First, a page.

Up to the midnight of the eve of the "D-Day", the resume kept pouring in. I knew it well because I used the fax modem sound as a lullaby for many nights on the office bed. The phone rang off the hook all day all night, all month long. Yet it was no match for our charming MD who rather enjoy talking to people than fax machine. Many friends of Yui came to help out in entering the data and other resume work. I met them only on the last two nights but I guessed they must have been there more often than that. (I have to apologize here if I left out the job well done by the workers from other shifts that I simply didn't have a pleasure to meet) They were quite laborious trainees which helped create more fun working atmosphere. As soon as their feet touch the airport ground, the two junior visitors (victims) from Chicago were readily recruited to work. No training was necessary. Two days before the "D-Day", despite the submission deadline, the president still wanted to incorporate as many resumes in to the book as possible. "We cannot disappoint those kids who put their fate in our hand", she said. She also wanted to reorganize it by discipline and attach comprehensive statistics to it as well. "It will be easier for the companies to look up the candidates they want.", that was her vision. That created a minor problem as the deadline was approaching. Finally, about 1am of the eve of the "D-Day", the GM took charge and rushed the draft of the resume book out to the copy shops.

Early the next morning, we learned briefly how to operate the binding machine. I and the GM shook hand to congratulate each other as we managed to produce the first half of the first copy. That was about 10am already! The clambake party was supposed to start at 6pm! Minutes were ticking away. We had to finish at least 15 books, two volumes each, each is almost two inches thick before the guests left the party at worst. The food had to be picked up. The guests had to be picked up from the airport. The dinner tables, chairs and sheets were delivered but the house had not been arranged and cleaned. Some signs were yet to be painted. The color printer, the award, had not been packed ... ugggghh!!! As the guests arrived, I was still cranking away the binder while the other trainees were working on badges for students. Party specialists from Lowell, Lunenburg, and Vermont helped catering the perfect clambake party for everyone to enjoy. A special team, leaded by the GM, was sent out to set the stage at the HoJo hotel for the "D-Day". After a brief rest during the dinner, we scattered for our lives as we had to be at the job fair about 7am the next day. I still can't believe how could we survive that day. I rated that as one of the most productive days of my life.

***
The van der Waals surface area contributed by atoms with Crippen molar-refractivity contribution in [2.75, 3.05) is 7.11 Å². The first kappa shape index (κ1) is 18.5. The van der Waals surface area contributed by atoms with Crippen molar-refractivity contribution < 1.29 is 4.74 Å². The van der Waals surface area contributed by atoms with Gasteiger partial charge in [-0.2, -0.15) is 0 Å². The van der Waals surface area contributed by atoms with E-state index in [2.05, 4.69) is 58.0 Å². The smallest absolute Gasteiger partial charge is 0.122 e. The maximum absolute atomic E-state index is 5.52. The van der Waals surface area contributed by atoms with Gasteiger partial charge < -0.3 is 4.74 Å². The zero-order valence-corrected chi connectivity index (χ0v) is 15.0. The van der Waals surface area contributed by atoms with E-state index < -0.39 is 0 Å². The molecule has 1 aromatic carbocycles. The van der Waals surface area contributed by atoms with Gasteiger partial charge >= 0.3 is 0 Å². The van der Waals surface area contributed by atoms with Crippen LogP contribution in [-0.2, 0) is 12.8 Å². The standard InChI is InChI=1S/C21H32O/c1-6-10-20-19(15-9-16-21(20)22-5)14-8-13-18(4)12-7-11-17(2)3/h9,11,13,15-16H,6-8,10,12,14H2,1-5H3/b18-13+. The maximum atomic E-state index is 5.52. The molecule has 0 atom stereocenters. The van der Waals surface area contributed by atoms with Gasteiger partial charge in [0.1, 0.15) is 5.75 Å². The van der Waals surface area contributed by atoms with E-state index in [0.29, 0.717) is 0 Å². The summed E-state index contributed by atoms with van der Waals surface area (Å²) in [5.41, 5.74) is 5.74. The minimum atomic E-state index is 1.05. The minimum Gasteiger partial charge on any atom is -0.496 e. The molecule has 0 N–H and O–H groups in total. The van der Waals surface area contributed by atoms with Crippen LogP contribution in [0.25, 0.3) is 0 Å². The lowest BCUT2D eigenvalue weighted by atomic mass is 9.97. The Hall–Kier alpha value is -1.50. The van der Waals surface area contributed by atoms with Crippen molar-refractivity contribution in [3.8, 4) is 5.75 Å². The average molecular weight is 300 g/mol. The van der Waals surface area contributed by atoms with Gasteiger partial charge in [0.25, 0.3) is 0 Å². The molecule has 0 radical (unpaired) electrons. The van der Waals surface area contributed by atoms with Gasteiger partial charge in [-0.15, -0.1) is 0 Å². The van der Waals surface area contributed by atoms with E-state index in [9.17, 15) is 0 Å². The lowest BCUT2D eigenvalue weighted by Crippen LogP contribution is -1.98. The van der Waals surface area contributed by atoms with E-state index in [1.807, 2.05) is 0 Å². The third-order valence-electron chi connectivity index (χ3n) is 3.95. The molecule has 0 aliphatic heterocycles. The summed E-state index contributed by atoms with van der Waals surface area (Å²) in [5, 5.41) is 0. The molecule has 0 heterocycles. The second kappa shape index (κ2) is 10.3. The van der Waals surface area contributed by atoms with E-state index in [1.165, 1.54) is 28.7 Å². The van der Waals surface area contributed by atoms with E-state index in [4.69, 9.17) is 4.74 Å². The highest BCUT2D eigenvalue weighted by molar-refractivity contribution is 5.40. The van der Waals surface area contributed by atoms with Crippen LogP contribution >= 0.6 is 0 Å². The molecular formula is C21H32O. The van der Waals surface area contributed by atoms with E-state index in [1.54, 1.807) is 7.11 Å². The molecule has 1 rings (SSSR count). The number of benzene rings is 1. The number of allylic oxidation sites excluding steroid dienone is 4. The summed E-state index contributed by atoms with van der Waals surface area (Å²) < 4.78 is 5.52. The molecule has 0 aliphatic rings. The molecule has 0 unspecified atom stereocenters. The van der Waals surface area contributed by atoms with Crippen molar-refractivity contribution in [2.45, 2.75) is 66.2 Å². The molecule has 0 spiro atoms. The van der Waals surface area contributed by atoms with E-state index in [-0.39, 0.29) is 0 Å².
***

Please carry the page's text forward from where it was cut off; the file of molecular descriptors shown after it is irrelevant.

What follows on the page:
At the job fair, more of the volunteers showed up to help conducting the event. Junior volunteers from Babson College took on the tedious registration job while not so junior any longer volunteers took care of the rest. I was not designated to any particular post, since I had to go out marketing myself. Sorry kids, it was an equal opportunity for all! Anyhow I managed to get a job as a camcorder man and other miscellaneous tasks. The companies were happy with the huge pile of resumes and the turn-out. The attendees were also pretty happy although quite a few would like to have more of non-engineering companies. The job fair turned out to be a wonderful success beyond any expectation of the organizer.

It was quite an experience. I had the opportunity to learn from ground up how to run a small home-grown business. I learned the art of organizing a public event. I learned the importance of personal and business ties. I learned from the experts. I learned from hands-on experience. The president always kept us up-to-date with current information and events which I really appreciate. It was exciting going through those ups and downs with Thai Link. We didn't always do the right things the first time but that was what made it fun. We learned from our mistakes. And all these pros and cons we learned from this job fair will surely prepare us better for the next job fair (Oh, gosh! Another one?), and other endeavors we will pursue in the future. I would like to offer my sincere gratitude to Thai Link for this opportunity of a life time.


Patiwat Kamonpet (Captain)